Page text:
Joshua Malbin At last he visited a hypnotist. “I can’t fix it,” the hypnotist told him, “but I can overpower it. I can make it so that every time you want to talk, you have to stop and repeat in your head what you’re about to say. That way at least you have a filter, so the first dumb thing that pops into your mind doesn’t immediately come out your mouth.” The handsome man sat in a comfortable, deep leather armchair while the hypnotist sat in another armchair and spoke to him soothingly. The first couple of sessions nothing seemed to happen and he felt rather silly, but the hypnotist told him it took as much work on his part to be hypnotized as it did the hypnotist’s to put him under. It was only normal, the hypnotist said, for him to need several tries before he learned to reach a suggestible state. The third time he did seem to fall into hypnotic sleep for a little while. He began as normal, trying to follow the hypnotist’s instructions and focus all his attention on the card printed with concentric circles that he’d been given to hold, and muscles he’d never before sensed began to relax: along his perineum, around his eyes, down the tops of his shins, and inside his throat, two inches below his jaw. The hypnotist’s words drifted through him; he heard them but they held no meaning. Some time later he became aware of his weight sinking into the chair’s padding and the hypnotist counting down from ten to pull him back from his trance. After that it got easier and easier, and soon he was going under within minutes. He began to notice the change in himself. It wasn’t pleasant. He had the same itch to speak whenever a silence persisted too long, only now he couldn’t scratch it. He’d be about to say something and first hear it echo inside him, inevitably sounding foolish.


It came time for his biggest party of the year. He handled client relations for a major management consulting firm, and every year he threw a Halloween party in a hotel ballroom. His theory was that a corporate Halloween party was inevitably more fun, festive, and unexpected than a corporate Christmas party. For all the jokes about debauchery at office Christmases, people relaxed more, with less embarrassmenttempting alcohol, if they got to wear costumes. And every year for his Halloween party he dressed up like a pirate so that he could go around yelling “YAAAARGHHH!” at clients and cracking bad pirate puns. It was juvenile but inoffensive, and in the corporate world that translated into “great fun.” This year, though, he was hobbled. He could still pop out a “Yaaaargghhhh!” on cue, but the timing on all his other wisecracks and puns was ruined. When he first saw the client dressed as a Death Panel, for instance (a Grim Reaper scythe and miniature cardboard Grim Reapers taped to both shoulders), normally he’d have said something like, “Avast ye! Sure an’ if ye try sendin’ me granny to Davy Jones I’ll have to keelhaul ye.” But that kind of banter only worked if he came out with it immediately; by the time he recited it to himself in his head, in full, they were already shaking hands and the same joke would have been awkward and unfunny. Same thing when he wanted to thank a Sarah Palin for “sitting up thar in the crow’s nest to keep an eye on them scurvy Russians”: by the time he’d repeated it to himself the moment had passed. Normally he swam as comfortably and playfully in these parties as a porpoise in the sea. Tonight, though, he floated above it alone on a dory: he could still move about the surface of the party if he put his back into it, and drop a line if he spotted a promising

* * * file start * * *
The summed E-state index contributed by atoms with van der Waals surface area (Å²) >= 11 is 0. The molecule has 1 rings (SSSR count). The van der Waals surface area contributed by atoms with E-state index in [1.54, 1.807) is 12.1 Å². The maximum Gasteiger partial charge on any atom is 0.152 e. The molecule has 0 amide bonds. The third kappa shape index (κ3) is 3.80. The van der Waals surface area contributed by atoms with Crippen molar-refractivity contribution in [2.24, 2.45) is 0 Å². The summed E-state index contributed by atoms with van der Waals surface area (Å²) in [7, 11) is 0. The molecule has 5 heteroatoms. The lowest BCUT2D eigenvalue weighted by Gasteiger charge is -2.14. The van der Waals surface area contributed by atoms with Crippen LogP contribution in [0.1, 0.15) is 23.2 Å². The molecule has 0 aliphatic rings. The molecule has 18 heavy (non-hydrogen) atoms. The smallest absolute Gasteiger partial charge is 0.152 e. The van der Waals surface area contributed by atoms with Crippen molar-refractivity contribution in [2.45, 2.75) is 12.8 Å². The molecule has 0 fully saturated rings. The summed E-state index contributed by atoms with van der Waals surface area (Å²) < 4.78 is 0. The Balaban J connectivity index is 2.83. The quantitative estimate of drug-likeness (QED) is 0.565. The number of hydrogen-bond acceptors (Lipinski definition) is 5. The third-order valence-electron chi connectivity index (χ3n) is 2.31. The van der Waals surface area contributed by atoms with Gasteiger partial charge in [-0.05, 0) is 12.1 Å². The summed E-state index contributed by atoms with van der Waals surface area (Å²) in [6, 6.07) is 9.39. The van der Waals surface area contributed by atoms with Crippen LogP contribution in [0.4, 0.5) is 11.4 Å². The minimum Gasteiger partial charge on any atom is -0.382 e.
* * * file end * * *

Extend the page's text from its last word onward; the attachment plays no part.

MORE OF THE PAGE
Joshua Malbin school of guests, but he wasn’t there in the water with them. Yet drifting separate like that he could see the way everyone else moved as he never had before. In one group, for example, the conversation passed without pause from a story about a friend who accidentally broke a bottle of Cachaça, to Brazil in general, to Brazilian waxing, to hairless cats, and finally to various people’s cats and dogs, which they talked about like children. It could make all these jumps because none of the people involved were listening to the others most of the time. They were all waiting, eyes glistening with excitement and alcohol, to tell the anecdote they’d just been reminded of by the last thing they’d managed to hear before their attention turned inward.

“You know,” he said later, in bed, to a woman from the party. “I might not have been all there tonight, but I don’t think I was there before, either.” She’d done all the work to pick him up and bring him home. He’d merely needed not to resist. “I don’t think I ever knew what was going on around me. Do you think that’s the way it is for everyone, all the time, that you can only do one or the other?” “Shush,” she said, and crawled on top of him.